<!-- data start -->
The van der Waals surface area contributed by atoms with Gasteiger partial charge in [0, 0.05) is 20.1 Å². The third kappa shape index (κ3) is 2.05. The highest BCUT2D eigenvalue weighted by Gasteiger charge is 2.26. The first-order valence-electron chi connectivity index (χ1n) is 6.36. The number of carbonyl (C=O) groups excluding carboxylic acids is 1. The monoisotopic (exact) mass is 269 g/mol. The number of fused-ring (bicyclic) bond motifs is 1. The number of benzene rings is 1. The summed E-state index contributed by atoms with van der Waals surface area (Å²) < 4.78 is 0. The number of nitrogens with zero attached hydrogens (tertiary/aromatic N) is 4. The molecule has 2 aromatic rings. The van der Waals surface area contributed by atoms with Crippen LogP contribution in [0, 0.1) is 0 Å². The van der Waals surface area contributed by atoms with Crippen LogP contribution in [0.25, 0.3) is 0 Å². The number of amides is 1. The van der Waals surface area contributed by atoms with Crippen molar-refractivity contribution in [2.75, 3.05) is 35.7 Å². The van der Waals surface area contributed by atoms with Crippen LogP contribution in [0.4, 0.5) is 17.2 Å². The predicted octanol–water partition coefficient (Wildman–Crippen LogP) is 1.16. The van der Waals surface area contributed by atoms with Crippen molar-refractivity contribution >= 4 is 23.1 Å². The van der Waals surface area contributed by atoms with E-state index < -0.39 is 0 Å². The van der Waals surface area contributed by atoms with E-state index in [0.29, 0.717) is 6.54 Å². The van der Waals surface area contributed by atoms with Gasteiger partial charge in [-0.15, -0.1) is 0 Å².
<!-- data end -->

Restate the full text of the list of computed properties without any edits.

The van der Waals surface area contributed by atoms with Gasteiger partial charge in [0, 0.05) is 20.1 Å². The third kappa shape index (κ3) is 2.05. The highest BCUT2D eigenvalue weighted by Gasteiger charge is 2.26. The first-order valence-electron chi connectivity index (χ1n) is 6.36. The number of carbonyl (C=O) groups excluding carboxylic acids is 1. The monoisotopic (exact) mass is 269 g/mol. The number of fused-ring (bicyclic) bond motifs is 1. The number of benzene rings is 1. The summed E-state index contributed by atoms with van der Waals surface area (Å²) < 4.78 is 0. The number of nitrogens with zero attached hydrogens (tertiary/aromatic N) is 4. The molecule has 2 aromatic rings. The van der Waals surface area contributed by atoms with Crippen LogP contribution in [0, 0.1) is 0 Å². The van der Waals surface area contributed by atoms with Crippen LogP contribution in [0.25, 0.3) is 0 Å². The number of amides is 1. The van der Waals surface area contributed by atoms with Crippen molar-refractivity contribution in [2.75, 3.05) is 35.7 Å². The van der Waals surface area contributed by atoms with Crippen LogP contribution in [0.4, 0.5) is 17.2 Å². The predicted octanol–water partition coefficient (Wildman–Crippen LogP) is 1.16. The van der Waals surface area contributed by atoms with Crippen molar-refractivity contribution >= 4 is 23.1 Å². The van der Waals surface area contributed by atoms with E-state index < -0.39 is 0 Å². The van der Waals surface area contributed by atoms with E-state index in [0.29, 0.717) is 6.54 Å². The van der Waals surface area contributed by atoms with Gasteiger partial charge in [-0.15, -0.1) is 0 Å².